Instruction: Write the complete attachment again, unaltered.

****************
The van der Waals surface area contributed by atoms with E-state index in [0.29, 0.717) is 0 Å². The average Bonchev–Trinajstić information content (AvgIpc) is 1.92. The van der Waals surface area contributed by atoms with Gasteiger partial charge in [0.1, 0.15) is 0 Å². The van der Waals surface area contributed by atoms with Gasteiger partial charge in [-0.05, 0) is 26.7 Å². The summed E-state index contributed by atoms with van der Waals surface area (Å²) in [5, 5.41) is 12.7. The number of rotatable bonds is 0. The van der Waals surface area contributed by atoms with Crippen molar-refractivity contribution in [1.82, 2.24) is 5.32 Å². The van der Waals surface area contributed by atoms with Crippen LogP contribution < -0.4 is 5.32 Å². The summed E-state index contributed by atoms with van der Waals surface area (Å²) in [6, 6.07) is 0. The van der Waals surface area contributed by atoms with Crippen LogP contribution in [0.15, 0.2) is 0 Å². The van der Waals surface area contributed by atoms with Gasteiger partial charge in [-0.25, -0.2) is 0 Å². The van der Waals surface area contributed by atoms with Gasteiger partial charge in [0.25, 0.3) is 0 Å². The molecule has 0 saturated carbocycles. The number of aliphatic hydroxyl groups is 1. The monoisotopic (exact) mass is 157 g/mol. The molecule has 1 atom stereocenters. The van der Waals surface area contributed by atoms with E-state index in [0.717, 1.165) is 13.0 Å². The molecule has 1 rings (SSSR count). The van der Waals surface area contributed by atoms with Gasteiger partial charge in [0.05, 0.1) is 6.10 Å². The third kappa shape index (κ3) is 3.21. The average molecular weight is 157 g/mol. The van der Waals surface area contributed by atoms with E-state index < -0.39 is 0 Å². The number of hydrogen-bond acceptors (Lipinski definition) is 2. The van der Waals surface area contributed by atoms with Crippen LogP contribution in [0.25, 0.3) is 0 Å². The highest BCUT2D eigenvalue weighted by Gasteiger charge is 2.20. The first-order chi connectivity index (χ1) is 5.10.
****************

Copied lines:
The van der Waals surface area contributed by atoms with E-state index in [0.29, 0.717) is 0 Å². The average Bonchev–Trinajstić information content (AvgIpc) is 1.92. The van der Waals surface area contributed by atoms with Gasteiger partial charge in [0.1, 0.15) is 0 Å². The van der Waals surface area contributed by atoms with Gasteiger partial charge in [-0.05, 0) is 26.7 Å². The summed E-state index contributed by atoms with van der Waals surface area (Å²) in [5, 5.41) is 12.7. The number of rotatable bonds is 0. The van der Waals surface area contributed by atoms with Crippen molar-refractivity contribution in [1.82, 2.24) is 5.32 Å². The van der Waals surface area contributed by atoms with Crippen LogP contribution < -0.4 is 5.32 Å². The summed E-state index contributed by atoms with van der Waals surface area (Å²) in [6, 6.07) is 0. The van der Waals surface area contributed by atoms with Crippen LogP contribution in [0.15, 0.2) is 0 Å². The van der Waals surface area contributed by atoms with Gasteiger partial charge in [-0.25, -0.2) is 0 Å². The van der Waals surface area contributed by atoms with Gasteiger partial charge in [0.25, 0.3) is 0 Å². The molecule has 0 saturated carbocycles. The number of aliphatic hydroxyl groups is 1. The monoisotopic (exact) mass is 157 g/mol. The molecule has 1 atom stereocenters. The van der Waals surface area contributed by atoms with E-state index in [0.717, 1.165) is 13.0 Å². The molecule has 1 rings (SSSR count). The van der Waals surface area contributed by atoms with Gasteiger partial charge in [0.05, 0.1) is 6.10 Å². The third kappa shape index (κ3) is 3.21. The average molecular weight is 157 g/mol. The van der Waals surface area contributed by atoms with E-state index < -0.39 is 0 Å². The number of hydrogen-bond acceptors (Lipinski definition) is 2. The van der Waals surface area contributed by atoms with Crippen LogP contribution in [0.25, 0.3) is 0 Å². The highest BCUT2D eigenvalue weighted by Gasteiger charge is 2.20. The first-order chi connectivity index (χ1) is 5.10.